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Summary: Part 7 of 8 of a Lenten series on Jesus with this message dealing with Jesus’ vision for the world and our lives, a better vision than we can imagine.

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JESUS CAST A VISION OF A BETTER KINGDOM

Sunday, April 14, 2002

TEXT: Matthew 4:23-5:12

We’ve have been doing a series during this Lenten season leading up to Easter which climaxed on Easter Sunday on celebrating Jesus. As I looked at the series, I realized we didn’t have enough time to complete it, so I removed Lesson 6 and we are now going to back up today and complete this lesson.

There is still one more vital quality in the life of Jesus that really is attractive, and that has to do with his vision for our lives. What is your vision for your life? How do you see the world? Are you optimistic about the future, or are you pessimistic? What expectations do you hold about the world and about your future, and what is the prognosis for your life? Have you thought about that? How we see the world and what we expect from the future will guide and direct how we will act and behave today.

For instance, as you know I have been telling my story in the Messenger. I told you that at one point in my life my understanding was that there was no God, that when you die, that’s the end. On a yearly basis I would go into deep depression for about a month because of this. Every once in a while the vast meaninglessness of life would hit me. When I was diagnosed with cancer and the prognosis was that I had less than three years to live, with the other perspective of life that there is no God and there is no future, it made my life very bleak.

The problem, however, was not with life itself or with God, but with my vision of life and of God. You may have noticed that I am not a depressive person anymore. The reason for that is because I have discovered a better vision for my life, and I would like to share it with you.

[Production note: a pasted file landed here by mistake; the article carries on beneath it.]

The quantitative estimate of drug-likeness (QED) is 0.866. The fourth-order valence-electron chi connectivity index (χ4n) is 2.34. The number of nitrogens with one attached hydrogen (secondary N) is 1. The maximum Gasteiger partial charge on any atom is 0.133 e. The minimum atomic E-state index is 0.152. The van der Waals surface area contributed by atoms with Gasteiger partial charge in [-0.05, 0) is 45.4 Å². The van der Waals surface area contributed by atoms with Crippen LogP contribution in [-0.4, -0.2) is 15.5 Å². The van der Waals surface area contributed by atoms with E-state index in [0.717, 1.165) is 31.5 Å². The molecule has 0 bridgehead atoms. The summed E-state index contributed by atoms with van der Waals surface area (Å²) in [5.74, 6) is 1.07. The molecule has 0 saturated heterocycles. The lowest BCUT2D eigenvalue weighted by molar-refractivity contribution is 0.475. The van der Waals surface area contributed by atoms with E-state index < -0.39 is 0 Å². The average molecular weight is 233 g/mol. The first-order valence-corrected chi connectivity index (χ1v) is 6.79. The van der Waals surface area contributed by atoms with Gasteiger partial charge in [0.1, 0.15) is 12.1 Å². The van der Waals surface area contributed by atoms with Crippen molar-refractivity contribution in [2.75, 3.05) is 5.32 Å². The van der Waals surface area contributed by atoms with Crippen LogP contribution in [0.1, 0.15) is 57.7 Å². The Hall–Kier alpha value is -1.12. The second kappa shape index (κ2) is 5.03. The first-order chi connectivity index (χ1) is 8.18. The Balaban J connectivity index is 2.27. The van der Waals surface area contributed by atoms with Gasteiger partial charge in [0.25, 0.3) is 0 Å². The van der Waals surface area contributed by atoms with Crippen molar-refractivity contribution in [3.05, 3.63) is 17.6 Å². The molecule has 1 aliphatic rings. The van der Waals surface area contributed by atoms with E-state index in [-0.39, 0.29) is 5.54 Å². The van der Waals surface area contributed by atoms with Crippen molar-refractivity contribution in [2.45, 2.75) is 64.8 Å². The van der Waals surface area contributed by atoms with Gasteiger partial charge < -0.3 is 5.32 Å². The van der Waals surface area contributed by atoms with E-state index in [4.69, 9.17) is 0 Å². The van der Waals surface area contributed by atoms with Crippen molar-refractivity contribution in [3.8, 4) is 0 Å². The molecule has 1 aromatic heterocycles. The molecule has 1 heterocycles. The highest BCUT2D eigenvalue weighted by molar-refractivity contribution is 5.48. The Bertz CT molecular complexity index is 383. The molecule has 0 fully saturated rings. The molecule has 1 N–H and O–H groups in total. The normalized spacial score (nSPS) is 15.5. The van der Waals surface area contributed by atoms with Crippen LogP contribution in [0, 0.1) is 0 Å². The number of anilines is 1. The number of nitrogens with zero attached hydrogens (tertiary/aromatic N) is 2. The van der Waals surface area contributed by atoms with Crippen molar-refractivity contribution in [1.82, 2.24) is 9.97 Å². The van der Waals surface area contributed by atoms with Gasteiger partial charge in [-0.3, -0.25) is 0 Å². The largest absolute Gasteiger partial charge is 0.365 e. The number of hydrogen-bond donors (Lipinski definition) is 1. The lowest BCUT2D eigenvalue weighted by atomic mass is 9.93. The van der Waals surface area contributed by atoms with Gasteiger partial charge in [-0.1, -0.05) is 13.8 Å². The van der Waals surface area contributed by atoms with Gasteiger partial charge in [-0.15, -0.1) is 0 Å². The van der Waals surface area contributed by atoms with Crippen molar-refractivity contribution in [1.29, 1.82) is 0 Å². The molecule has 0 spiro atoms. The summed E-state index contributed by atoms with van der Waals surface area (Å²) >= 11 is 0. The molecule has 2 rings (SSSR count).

If your expectation for the future and your understanding of the way the world is going is causing you despair, trouble or fear, I invite you to become captivated with a different vision for life now and for the future. It is a vision we see in the Beatitudes starting with Matthew 4:23.

If you are concerned about the events in the Middle East and wonder what the future will hold, if you are concerned about your children and the world around them and how they will make it, if you are concerned about the schools and the government, your community or your neighborhood, if your mortality gives you fits at times–again, I invite you to catch a new vision that Jesus offers us about our future and about our life now.

TEXT

The first thing I see in the Beatitudes is that Jesus reveals God’s vision for the future, and you see that because he uses future terms such as “you will,” “I will,”“they will.” The best way to look at the Beatitudes first and foremost is that it is a statement about the future. It is a wonderful vision of what God wants to do in our lives. “Blessed are the poor in spirit”–those who are utterly dependent on God. What will he do for them? He will give them the kingdom. God is willing to turn over heaven and all its resources for us.

“Blessed are those who mourn”–those who mourn over their sinfulness and over their losses as well. They will be comforted. God promises he will comfort us. Isn’t that good news? We don’t have to despair.

“Blessed are the meek”–those who don’t have to be number one. Because they are servants, they will inherit the earth. God will provide for everything we need. He owns the cattle on a thousand hills. We don’t need to grab everything in this life because one day we are going to own it all. What a wonderful future we have!

“Blessed are those who hunger and thirst.” If you feel empty inside, God’s going to fill you and satisfy you.

“Blessed are those who are merciful.” If you forgive others and are gracious and patient with them, one day God will forgive us and not hold our sins against us. That’s good news!

“Blessed are the peacemakers.” Do you see yourself as a child of God? What a wonderful vision for who we are.

“Blessed are the persecuted”–those who are doing what’s right and being ridiculed for it. Theirs is heaven itself. I think there is no greater promise than heaven itself. Again, I remember those bleak days when I really believed there was nothing else to life and that death was simply a black hole–that I don’t know that I don’t know... What a horrible thought that is. Then I had this vision of Jesus where he said, “No. I’ll resurrect you and offer you eternal life. I will offer you the best that you can possibly imagine–utopia itself.” Man, that sounded good to me at that moment and I grabbed hold of that vision and accepted what God had promised.

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